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How to tell if you have an anxiety disorder

Wondering about the difference between “normal” stress and an anxiety disorder? The distinction can be especially important if you have Irritable Bowel Syndrome.

Published:

November 11, 2022

Written by:

Dr. Erin Hendriks

Board-Certified Physician

Medically Reviewed by:

Published:

November 11, 2022

Mental Health
Mental Health
IBS
IBS
Mind-Gut Connection
Mind-Gut Connection

So much has been going on in the world lately, right? In times like this, it’s not unusual to have headaches, trouble sleeping, or distress. We’re all doing our best to cope, but you might be wondering about the difference between “normal” stress and an outright anxiety disorder. That distinction can be especially important if you have irritable bowel syndrome (IBS), since anxiety can make your IBS symptoms worse.

Common symptoms of an anxiety disorder

While some of the following symptoms often occur during stressful periods, multiple or severe symptoms could signal an anxiety disorder. They include:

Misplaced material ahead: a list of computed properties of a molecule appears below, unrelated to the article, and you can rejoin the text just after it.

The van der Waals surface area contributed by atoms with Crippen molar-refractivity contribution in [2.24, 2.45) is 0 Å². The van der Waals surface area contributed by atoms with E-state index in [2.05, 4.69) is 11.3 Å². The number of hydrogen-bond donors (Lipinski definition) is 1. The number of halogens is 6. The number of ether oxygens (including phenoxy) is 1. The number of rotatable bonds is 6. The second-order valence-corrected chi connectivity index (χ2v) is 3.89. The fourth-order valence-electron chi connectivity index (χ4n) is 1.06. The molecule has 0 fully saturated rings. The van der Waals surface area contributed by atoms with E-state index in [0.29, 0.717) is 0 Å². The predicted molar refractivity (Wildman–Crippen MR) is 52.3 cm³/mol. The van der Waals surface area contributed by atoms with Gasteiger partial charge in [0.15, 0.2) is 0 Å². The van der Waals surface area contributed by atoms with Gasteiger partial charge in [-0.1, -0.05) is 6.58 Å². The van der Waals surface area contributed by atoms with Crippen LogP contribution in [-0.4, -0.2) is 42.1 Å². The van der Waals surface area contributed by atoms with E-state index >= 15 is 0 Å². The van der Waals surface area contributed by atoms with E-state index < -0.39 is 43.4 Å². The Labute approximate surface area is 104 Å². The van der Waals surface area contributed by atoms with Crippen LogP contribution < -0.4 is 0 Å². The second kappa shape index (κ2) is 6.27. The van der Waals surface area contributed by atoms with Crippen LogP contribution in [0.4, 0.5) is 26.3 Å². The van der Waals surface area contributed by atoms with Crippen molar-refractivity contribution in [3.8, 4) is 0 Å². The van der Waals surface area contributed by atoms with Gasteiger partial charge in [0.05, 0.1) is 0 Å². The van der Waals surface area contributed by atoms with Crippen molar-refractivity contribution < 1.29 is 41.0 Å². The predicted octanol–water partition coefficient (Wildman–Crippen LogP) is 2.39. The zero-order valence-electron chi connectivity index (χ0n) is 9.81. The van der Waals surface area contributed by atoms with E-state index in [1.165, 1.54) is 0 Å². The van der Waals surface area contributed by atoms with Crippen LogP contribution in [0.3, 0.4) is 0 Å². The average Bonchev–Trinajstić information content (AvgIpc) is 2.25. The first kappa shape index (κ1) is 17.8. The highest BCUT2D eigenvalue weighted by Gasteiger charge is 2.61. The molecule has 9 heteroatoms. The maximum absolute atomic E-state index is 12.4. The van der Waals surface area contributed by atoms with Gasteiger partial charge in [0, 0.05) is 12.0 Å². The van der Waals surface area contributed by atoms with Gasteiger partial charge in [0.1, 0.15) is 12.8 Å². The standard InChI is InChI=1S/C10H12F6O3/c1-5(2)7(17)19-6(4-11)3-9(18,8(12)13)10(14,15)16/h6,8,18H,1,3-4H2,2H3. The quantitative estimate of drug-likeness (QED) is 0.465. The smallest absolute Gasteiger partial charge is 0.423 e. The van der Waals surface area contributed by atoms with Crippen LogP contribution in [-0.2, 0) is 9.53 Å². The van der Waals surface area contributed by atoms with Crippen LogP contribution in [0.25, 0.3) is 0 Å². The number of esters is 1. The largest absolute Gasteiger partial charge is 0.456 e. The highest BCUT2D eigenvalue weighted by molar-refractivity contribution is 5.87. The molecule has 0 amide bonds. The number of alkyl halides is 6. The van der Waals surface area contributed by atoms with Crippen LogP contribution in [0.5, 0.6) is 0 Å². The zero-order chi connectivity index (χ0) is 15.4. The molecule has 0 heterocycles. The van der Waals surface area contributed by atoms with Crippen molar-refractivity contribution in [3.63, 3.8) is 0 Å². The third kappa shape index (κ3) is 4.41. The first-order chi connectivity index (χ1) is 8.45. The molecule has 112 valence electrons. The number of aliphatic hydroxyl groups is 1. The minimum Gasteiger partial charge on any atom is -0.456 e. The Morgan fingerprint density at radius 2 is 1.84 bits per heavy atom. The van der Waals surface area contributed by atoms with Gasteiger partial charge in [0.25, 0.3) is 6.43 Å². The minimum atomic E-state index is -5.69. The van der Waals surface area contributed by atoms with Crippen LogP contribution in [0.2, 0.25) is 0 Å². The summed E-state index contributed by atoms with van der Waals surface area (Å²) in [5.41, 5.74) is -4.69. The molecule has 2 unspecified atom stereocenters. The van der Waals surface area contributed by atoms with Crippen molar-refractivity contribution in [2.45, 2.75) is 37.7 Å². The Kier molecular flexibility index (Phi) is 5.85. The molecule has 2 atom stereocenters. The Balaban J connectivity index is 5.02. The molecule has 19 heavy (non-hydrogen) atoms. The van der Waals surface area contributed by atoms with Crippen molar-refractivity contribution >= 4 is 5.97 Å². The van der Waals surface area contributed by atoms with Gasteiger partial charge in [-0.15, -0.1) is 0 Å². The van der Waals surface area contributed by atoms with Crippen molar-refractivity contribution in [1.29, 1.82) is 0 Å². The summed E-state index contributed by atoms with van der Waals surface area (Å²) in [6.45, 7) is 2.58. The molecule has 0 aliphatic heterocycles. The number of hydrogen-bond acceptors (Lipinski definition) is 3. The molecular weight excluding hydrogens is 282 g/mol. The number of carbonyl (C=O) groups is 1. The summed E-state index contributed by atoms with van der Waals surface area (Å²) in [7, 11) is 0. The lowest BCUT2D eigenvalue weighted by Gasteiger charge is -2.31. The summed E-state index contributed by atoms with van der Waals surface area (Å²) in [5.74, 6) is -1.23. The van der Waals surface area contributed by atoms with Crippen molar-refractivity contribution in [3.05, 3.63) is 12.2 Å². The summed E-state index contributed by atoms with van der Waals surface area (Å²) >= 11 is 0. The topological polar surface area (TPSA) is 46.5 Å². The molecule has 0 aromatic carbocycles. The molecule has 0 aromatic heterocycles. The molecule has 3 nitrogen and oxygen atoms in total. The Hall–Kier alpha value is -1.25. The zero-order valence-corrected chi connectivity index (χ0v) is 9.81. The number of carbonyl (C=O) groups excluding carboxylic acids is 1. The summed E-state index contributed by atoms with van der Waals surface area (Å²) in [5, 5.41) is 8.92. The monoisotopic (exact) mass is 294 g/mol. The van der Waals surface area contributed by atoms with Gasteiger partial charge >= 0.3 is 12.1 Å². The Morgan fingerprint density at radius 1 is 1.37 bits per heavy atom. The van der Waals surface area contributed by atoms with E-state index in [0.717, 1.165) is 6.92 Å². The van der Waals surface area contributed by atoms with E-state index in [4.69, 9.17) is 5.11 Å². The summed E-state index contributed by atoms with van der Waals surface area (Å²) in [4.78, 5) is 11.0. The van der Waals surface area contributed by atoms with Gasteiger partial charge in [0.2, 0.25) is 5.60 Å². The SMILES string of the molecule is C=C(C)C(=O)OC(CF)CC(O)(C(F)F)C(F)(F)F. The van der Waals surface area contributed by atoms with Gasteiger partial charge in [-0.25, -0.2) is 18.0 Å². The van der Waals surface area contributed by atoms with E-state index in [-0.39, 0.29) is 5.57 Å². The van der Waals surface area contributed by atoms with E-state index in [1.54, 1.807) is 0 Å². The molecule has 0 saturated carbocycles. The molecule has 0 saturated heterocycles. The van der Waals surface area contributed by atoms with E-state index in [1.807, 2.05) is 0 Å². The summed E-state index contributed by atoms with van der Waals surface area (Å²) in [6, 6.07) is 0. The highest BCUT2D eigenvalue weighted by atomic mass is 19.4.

• Feeling particularly stressed or tense
  • Experiencing restlessness or edginess
  • A sped-up heartbeat or quick, shallow breathing 
  • Physical symptoms like cold hands, sweating, or digestive trouble
  • Trouble relaxing or letting down your guard
  • Feeling sure something bad is about to happen
  • Surges of anger or irritability
  • Trouble concentrating
  • Panic or intense fear
  • Repetitive, negative thoughts 
  • Trouble sleeping or fatigue
  • Dissociation, like being out of touch with your body or not being sure what’s happening in daily life
  • Increased diarrhea, constipation, or other IBS symptoms

Stress is often connected to particular events or transitions, like going through a move. Feelings of anxiety, on the other hand, may be related to a traumatic event, but may also not have a specific cause. A trigger, like a certain sound, event, or place (and even too much caffeine or processed carbs) can bring on anxiety. Some health problems or the side effects of certain medications can also contribute to it. Both stress and anxiety can profoundly affect your IBS via the gut-brain axis.